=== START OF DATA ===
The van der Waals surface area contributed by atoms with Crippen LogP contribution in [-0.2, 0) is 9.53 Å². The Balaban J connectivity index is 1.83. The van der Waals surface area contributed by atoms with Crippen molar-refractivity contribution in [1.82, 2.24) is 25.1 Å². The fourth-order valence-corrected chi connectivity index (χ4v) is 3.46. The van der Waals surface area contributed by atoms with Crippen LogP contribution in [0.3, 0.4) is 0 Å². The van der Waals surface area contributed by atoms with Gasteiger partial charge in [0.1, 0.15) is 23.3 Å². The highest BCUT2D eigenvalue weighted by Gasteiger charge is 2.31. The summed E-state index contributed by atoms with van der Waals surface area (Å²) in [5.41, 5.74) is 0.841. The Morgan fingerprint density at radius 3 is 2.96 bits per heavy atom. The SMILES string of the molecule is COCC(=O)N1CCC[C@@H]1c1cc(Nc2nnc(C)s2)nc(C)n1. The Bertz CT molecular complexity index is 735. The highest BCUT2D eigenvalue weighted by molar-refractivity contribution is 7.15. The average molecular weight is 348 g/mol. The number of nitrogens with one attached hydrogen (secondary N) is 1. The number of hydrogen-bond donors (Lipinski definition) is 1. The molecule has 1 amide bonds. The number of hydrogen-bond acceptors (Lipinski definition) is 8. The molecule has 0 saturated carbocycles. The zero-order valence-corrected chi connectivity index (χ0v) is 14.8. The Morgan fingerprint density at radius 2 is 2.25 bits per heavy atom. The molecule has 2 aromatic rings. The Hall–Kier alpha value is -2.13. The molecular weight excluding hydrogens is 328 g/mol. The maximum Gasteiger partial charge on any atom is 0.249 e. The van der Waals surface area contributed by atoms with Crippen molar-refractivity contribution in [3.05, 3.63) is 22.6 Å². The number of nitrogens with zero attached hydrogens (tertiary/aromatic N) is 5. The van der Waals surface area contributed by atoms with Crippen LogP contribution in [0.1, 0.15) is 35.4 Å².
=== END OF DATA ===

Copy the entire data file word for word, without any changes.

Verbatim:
The van der Waals surface area contributed by atoms with Crippen LogP contribution in [-0.2, 0) is 9.53 Å². The Balaban J connectivity index is 1.83. The van der Waals surface area contributed by atoms with Crippen molar-refractivity contribution in [1.82, 2.24) is 25.1 Å². The fourth-order valence-corrected chi connectivity index (χ4v) is 3.46. The van der Waals surface area contributed by atoms with Crippen LogP contribution in [0.3, 0.4) is 0 Å². The van der Waals surface area contributed by atoms with Gasteiger partial charge in [0.1, 0.15) is 23.3 Å². The highest BCUT2D eigenvalue weighted by Gasteiger charge is 2.31. The summed E-state index contributed by atoms with van der Waals surface area (Å²) in [5.41, 5.74) is 0.841. The Morgan fingerprint density at radius 3 is 2.96 bits per heavy atom. The SMILES string of the molecule is COCC(=O)N1CCC[C@@H]1c1cc(Nc2nnc(C)s2)nc(C)n1. The Bertz CT molecular complexity index is 735. The highest BCUT2D eigenvalue weighted by molar-refractivity contribution is 7.15. The average molecular weight is 348 g/mol. The number of nitrogens with one attached hydrogen (secondary N) is 1. The number of hydrogen-bond donors (Lipinski definition) is 1. The molecule has 1 amide bonds. The number of hydrogen-bond acceptors (Lipinski definition) is 8. The molecule has 0 saturated carbocycles. The zero-order valence-corrected chi connectivity index (χ0v) is 14.8. The Morgan fingerprint density at radius 2 is 2.25 bits per heavy atom. The molecule has 2 aromatic rings. The Hall–Kier alpha value is -2.13. The molecular weight excluding hydrogens is 328 g/mol. The maximum Gasteiger partial charge on any atom is 0.249 e. The van der Waals surface area contributed by atoms with Crippen molar-refractivity contribution in [3.05, 3.63) is 22.6 Å². The number of nitrogens with zero attached hydrogens (tertiary/aromatic N) is 5. The van der Waals surface area contributed by atoms with Crippen LogP contribution in [0.1, 0.15) is 35.4 Å².